‘The Streak?’ ‘The Curse?’ Whatever, It’s Over

Caps and Lightning players battle for a puck in front of the Capitals net
 
 

“Who won? Who won?”

When you’re 4 years old and trying to follow the frenetic madness of an NHL hockey game, where the puck jets so fast you may not even see half the goals—well, that’s an understandable question.

But Dave Tyahla, a lifelong Washington Capitals fan who’s devoted his career to sports and public recreation, wanted his son to know after that 2012 playoff game that there’s more to sports than just winning, even when it comes to the Stanley Cup. Now, six years later, Tyahla is an adjunct professor in Georgetown University’s graduate program in Sports Industry Management, and he still urges his 10-year-old to see the big picture of sport, to applaud excellence wherever he finds it, and to root for any team he chooses.

Except one.

“Whatever you say, you better not say you like the Pittsburgh Penguins.”

No Party City

Pittsburgh. Horrible place, if you’re a Caps fan. But the city on the Monongahela became a little less unbearable, if that were possible, when the Capitals finally beat the Penguins 2–1 in overtime May 7 to advance to the NHL’s Eastern Conference Finals. This came after losing to them in eight straight playoff matchups since 1994, including the conference finals in 2016 and 2017 (and watching them go on to win the Stanley Cup both times).

So it’s a big deal. But that’s not all, as any D.C. sports fan knows. The win also broke The Streak (or, for those inclined to believe portents—i.e., the majority of Caps fans—The Curse), the 19-year period in which none of the city’s four major franchises could reach a conference final, despite having some otherwise stellar teams during many of those years. People whose job it is to keep track of these things (sportswriters, mainly) tell us that works out to 71 combined seasons of the Capitals, Nationals, Wizards, and Redskins since the Capitals won their conference in 1998 but were swept in the Stanley Cup Finals by the Detroit Red Wings.

Of course, where the Capitals are concerned, no streak doesn't necessarily mean no drama. After taking a 2–0 lead over the Tampa Bay Lightning in the Eastern Conference Finals, the Caps lost three straight before bouncing back to win Games 6 and 7 and earn a spot in the Stanley Cup Finals against the Las Vegas Golden Knights.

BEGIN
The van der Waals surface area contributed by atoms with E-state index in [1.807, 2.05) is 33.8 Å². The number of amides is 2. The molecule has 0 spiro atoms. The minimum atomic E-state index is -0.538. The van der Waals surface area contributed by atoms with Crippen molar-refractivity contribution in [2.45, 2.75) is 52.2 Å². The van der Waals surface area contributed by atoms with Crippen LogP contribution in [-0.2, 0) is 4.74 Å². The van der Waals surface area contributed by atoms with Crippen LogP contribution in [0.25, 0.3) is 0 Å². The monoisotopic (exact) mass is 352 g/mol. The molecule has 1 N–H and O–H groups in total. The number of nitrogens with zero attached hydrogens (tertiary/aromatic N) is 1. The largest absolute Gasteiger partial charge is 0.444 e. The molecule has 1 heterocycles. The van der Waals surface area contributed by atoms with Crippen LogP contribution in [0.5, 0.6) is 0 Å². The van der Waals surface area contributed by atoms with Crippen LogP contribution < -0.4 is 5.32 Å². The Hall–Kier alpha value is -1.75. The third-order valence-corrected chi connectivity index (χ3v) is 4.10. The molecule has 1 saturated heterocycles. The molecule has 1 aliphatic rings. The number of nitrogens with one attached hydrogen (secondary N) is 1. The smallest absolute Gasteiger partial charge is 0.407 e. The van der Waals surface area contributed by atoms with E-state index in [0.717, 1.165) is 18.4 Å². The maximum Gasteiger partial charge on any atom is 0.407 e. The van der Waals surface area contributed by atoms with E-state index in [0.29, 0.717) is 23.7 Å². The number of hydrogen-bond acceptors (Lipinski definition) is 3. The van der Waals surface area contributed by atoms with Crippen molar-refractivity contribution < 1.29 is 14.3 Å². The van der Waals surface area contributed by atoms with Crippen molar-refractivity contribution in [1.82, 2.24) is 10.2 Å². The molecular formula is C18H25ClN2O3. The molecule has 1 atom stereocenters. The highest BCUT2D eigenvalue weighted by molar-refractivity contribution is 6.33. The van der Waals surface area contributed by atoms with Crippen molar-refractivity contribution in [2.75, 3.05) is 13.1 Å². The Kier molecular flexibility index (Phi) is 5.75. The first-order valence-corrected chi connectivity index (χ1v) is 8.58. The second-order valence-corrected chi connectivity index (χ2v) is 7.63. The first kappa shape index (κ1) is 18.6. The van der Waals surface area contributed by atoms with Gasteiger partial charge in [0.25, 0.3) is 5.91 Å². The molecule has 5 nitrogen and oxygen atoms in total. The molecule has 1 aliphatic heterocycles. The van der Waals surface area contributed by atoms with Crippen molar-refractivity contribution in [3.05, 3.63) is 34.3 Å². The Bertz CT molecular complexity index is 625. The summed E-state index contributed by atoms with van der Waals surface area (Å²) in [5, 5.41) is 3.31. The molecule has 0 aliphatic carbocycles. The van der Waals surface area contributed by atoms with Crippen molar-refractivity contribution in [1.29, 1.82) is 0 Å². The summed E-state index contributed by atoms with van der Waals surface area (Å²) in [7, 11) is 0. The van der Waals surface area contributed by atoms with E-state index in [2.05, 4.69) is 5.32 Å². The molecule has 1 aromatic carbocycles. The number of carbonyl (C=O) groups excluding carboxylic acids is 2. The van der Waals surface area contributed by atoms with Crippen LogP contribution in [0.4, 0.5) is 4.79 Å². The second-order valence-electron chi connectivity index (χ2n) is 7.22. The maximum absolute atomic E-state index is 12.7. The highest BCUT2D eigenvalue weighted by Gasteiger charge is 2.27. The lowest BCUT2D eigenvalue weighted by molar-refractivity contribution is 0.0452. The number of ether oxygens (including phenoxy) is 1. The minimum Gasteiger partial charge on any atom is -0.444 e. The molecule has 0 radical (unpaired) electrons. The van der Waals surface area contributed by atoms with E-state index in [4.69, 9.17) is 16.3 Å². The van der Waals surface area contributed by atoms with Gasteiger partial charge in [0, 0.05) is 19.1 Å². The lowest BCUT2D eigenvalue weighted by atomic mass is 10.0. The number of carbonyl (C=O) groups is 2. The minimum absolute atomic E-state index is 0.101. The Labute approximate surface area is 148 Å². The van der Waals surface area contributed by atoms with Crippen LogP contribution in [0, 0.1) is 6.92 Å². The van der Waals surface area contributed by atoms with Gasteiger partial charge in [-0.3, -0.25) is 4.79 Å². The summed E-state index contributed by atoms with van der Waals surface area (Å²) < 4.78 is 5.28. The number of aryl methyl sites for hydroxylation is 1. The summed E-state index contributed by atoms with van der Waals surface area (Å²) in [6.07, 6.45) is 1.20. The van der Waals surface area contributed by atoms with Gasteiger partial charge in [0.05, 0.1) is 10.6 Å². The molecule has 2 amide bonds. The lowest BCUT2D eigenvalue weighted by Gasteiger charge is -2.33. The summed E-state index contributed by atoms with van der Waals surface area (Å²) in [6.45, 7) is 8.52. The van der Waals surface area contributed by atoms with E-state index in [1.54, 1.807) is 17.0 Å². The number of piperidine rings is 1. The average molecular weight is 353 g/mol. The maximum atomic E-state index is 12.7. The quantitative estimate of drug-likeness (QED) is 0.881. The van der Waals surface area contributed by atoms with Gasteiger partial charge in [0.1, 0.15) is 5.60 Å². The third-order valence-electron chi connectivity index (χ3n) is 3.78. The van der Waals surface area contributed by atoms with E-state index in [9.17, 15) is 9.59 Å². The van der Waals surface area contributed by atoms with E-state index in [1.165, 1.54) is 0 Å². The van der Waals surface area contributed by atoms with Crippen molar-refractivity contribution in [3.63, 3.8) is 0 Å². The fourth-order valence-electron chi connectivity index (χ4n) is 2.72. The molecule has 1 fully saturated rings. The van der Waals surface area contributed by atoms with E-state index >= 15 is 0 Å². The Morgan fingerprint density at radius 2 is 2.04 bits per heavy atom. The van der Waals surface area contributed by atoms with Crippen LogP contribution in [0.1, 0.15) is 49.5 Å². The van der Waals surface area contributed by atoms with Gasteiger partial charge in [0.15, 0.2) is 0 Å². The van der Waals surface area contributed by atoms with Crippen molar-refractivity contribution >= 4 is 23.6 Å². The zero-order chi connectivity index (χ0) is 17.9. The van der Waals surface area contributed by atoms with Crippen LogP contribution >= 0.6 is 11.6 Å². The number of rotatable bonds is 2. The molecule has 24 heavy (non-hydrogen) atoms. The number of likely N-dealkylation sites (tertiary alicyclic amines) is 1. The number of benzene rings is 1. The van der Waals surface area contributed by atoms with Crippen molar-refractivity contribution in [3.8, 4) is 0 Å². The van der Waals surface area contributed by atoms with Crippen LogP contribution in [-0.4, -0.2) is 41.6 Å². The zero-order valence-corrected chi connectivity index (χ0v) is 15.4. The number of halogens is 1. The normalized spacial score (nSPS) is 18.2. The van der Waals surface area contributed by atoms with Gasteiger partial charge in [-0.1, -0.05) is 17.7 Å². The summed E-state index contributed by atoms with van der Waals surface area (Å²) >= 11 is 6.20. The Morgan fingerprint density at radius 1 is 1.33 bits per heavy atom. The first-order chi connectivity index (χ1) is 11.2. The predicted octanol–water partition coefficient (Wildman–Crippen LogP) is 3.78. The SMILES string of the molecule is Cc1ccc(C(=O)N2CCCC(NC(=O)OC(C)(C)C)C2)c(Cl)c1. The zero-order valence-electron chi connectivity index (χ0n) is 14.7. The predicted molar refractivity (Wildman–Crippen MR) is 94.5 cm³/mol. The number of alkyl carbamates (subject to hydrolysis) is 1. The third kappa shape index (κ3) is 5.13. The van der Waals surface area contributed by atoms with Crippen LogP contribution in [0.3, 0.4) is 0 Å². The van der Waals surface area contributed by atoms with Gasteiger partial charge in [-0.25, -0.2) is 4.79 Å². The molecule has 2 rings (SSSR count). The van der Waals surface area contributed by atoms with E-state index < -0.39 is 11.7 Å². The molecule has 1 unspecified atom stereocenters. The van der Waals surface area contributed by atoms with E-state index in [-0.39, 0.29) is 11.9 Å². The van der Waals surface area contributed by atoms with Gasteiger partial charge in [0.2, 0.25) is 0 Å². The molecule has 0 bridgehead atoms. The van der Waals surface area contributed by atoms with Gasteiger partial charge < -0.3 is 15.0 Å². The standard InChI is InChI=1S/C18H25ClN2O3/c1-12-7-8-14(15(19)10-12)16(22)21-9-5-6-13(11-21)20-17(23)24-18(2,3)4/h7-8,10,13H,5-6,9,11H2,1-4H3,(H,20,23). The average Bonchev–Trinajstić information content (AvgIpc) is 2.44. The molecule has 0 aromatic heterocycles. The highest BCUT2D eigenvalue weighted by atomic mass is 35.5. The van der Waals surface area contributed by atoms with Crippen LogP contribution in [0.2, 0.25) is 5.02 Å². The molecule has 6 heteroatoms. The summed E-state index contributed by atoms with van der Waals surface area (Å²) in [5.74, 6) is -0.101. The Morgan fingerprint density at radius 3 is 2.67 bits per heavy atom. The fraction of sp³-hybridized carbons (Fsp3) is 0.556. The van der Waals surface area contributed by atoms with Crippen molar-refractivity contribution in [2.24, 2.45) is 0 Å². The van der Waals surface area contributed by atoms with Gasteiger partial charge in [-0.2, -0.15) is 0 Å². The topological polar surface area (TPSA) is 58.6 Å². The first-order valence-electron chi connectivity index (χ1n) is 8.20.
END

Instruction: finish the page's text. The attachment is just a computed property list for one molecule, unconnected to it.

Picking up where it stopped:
Off the Ice

So, what does it all mean? In monetary terms, the lifting of The Curse is a good thing for the Caps, of course, and should lead to more season ticket sales and general enthusiasm for the club, Tyahla said. But enthusiasm was already high for a team that, regardless of its post-season woes, has enjoyed considerable success in recent years.

The key when franchises aren’t winning—or, in D.C.’s case, not winning the big ones—is having a team that fans can relate to, and this is something Washington’s clubs have excelled at over the years.

“It’s what’s you do off the field, off the ice, off the court,” Tyahla said. “It can be as simple as player appearances. You have to prove that you are part of the community.”

For example, Nationals first baseman Ryan Zimmerman for several years has sponsored the “A Night at the Park” fundraiser for his ziMs Foundation, which supports Multiple Sclerosis research and treatment. It’s even in his contract that he gets to have Nationals Park one night a year for the event, Tyahla said.

Hockey players also have a well-deserved reputation for being “regular” guys. For years, Alexander Ovechkin, an international star if there ever was one, lived in a nondescript townhouse down the street from Virginia Hospital Center in Arlington. And some days, while you might spy a Lamborghini on Wilson Boulevard (yes, that’s Wilson, not Wiltshire) near the Capitals practice facility, you’re just as likely to see a “dinged up, 25-year-old F-150 with Saskatchewan plates,” Tyahla said.

To carry the car/truck metaphor just a bit further, former Capital Brooks Laich once stopped late at night to change a tire for a woman and her daughter, who were stranded on the Roosevelt Bridge. The timing of this deed is significant: It was on the night of April 28, 2010, right after the Caps had been eliminated by the Montreal Canadians in Game 7 of Eastern Conference Quarterfinals.

Think he didn’t have other things on his mind?

That’s a nice story, and being the first of the four major Washington franchises to break The Streak is, indeed, an accomplishment—and now part of D.C. sports history. But for the Caps and their fans, that legacy won’t be complete until they win it all.

“Every roster of every team that wins is etched on it,” Tyahla said. “So you do achieve immortality when you win the cup.”

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